Prince Naveen, on the way to the LaBoff’s, is waylaid by a voodoo priest that everyone calls “The Shadowman” (Keith David). The Shadowman makes a deal with Voodoo spirits and tricks Naveen into coming into his “lair” despite Lawerence’s warning.

At the party, Tiana is heartbroken to discover that the financiers did not bring the paperwork because someone has apparently out-bid her. She has until Wednesday to come up with the remaining money, or her dream of starting a restaurant will not come to fruition. At the same party, Miss Charlotte is going crazy because Prince Naveen has not yet showed up. Yet, she calms down enough to help Tiana into one of her millions of princess gowns after the dog, Stella, ruins Tiana’s costume.

Just after Tiana gets into her dress, Charlotte hears Prince Naveen enter and is away in a fog of squeals to waltz the night away with her beloved. Tiana is left in Charlotte’s room, and finally gives wishing on a star a try, seemingly having run out of options. A frog jumps up on the balcony and she asks it if it wants a kiss, and then completely freaks out when it answers “A kiss would be nice”. After she calms down a bit, Naveen introduces himself, and convinces her to kiss him because “His parents are very wealthy”. After much waffling, Tiana decides to pucker up and kiss him, only to become a frog herself.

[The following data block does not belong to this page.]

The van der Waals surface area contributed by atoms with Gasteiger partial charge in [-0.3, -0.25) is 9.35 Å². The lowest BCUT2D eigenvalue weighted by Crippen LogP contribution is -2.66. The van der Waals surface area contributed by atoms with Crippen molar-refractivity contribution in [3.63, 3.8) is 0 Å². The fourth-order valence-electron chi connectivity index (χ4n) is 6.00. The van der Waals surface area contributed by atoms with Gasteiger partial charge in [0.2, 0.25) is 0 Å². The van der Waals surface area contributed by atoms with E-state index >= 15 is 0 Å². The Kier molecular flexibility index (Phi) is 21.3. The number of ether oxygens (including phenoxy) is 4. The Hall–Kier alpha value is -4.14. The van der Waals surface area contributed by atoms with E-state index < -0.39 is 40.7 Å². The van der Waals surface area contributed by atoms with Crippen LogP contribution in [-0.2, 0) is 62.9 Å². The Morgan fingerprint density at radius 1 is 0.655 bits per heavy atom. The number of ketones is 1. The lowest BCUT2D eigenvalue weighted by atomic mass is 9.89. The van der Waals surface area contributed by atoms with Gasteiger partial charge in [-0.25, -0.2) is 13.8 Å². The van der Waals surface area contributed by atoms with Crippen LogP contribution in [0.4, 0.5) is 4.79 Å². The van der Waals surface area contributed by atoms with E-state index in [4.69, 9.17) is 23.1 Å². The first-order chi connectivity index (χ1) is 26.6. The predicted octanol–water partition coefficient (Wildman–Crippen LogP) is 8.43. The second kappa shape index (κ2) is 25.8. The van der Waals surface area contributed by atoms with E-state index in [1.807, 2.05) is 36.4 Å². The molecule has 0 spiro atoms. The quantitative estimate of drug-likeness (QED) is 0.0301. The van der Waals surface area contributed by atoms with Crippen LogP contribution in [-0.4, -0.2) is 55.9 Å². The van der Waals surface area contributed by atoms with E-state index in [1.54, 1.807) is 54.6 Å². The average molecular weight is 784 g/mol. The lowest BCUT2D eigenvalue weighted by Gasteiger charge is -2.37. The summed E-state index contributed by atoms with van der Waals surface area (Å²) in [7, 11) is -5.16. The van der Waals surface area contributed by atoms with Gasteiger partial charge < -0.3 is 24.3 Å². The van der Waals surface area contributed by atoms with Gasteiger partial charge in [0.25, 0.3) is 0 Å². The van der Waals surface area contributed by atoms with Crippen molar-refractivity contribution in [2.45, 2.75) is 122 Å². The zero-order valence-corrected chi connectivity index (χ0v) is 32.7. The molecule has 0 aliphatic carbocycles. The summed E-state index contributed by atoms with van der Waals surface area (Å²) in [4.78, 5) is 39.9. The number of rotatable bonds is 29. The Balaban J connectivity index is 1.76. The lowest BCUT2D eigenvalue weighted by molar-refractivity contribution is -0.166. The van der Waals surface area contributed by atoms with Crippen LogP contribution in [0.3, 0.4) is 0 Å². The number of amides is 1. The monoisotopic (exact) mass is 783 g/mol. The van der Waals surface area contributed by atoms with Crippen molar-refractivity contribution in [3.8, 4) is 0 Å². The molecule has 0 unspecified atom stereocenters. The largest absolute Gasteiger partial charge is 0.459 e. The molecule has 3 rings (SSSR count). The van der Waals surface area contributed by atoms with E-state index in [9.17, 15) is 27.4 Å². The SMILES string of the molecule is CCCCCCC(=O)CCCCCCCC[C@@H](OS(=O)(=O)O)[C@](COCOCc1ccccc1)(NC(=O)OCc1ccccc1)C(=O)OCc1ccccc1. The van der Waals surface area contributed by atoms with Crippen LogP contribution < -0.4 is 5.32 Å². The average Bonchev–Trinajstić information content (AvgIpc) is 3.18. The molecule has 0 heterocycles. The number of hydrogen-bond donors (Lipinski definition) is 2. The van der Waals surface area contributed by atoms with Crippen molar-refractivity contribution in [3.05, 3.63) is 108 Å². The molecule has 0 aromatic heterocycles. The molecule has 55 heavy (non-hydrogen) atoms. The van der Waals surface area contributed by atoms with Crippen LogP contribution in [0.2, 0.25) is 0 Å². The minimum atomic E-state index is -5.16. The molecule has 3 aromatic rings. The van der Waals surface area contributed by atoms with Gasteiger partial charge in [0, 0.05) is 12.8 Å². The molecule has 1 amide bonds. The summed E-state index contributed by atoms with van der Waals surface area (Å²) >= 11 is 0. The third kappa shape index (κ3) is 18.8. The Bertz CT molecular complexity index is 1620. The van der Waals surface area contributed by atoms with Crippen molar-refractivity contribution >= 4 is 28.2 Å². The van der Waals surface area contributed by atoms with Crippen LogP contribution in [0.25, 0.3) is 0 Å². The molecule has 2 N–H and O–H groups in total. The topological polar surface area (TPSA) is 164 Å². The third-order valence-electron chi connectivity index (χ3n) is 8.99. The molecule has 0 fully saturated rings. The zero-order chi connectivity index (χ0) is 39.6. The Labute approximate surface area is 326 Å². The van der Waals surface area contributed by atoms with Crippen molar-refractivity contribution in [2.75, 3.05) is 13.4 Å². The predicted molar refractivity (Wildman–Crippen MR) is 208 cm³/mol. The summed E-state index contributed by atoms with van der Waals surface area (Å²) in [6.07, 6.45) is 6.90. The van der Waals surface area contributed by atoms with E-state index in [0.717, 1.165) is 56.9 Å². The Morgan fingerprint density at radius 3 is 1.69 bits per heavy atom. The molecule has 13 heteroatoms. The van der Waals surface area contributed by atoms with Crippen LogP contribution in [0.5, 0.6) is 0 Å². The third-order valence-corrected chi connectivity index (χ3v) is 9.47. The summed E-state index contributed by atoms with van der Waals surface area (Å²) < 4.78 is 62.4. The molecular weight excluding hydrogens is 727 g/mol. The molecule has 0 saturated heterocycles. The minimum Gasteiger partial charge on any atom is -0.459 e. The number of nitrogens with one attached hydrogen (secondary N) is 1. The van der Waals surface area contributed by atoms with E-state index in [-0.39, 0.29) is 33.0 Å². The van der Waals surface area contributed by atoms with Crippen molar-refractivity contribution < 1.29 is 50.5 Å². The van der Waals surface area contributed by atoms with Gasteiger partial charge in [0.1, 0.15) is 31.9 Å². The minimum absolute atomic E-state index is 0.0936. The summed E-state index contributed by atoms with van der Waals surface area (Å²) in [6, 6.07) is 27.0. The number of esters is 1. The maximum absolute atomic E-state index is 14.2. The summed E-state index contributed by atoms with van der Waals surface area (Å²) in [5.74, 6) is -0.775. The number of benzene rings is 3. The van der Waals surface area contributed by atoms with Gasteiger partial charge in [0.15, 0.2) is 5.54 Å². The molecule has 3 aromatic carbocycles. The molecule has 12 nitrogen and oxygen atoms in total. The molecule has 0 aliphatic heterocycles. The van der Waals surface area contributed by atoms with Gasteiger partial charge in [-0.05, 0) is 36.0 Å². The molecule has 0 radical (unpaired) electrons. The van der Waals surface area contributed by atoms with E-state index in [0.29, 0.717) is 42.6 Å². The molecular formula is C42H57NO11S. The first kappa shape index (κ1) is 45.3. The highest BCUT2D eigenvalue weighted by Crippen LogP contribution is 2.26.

The two are chased out into the bayou, and after finding a hiding place from some very hungry alligators, discover that neither is whom the other thought they were. Naveen admits that he’s broke, and Tiana says she’s not a princess- she’s a waitress. They decide to find away to get back to New Orleans, and while Tiana is rowing, Naveen decides to play a little banjo. His banjo-playing attracts the attention of Louis (Michael-Leon Wooley), a jazz-trumpet playing alligator. He wants to play in a jazz band, but his one attempt ended poorly. He tells them about Mama Odie, a good voodoo priestess who could probably help them out. He decides to take them to Mama Odie, also deciding to try and see if she would turn him into a human too.

Louis gets them hopelessly lost, so a Cajun firefly by the name of Ray (Jim Cummings) gives them a hand.

The rest gives away massive spoilers, so I’ll just let you watch it from there.
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A Whole Ton of Movie Reviews: Part 1 Sherlock Holmes

Saturday, December 26th, 2009

‘Tis the Season for me to…watch a bunch of movies at the theatre. It’s perfect- I get to hang out with the in-laws because they have all of this free time, but we don’t actually have to talk to each other (which tends to lead to unpleasantness). It’s bonding without all the messy “getting to know one another parts”.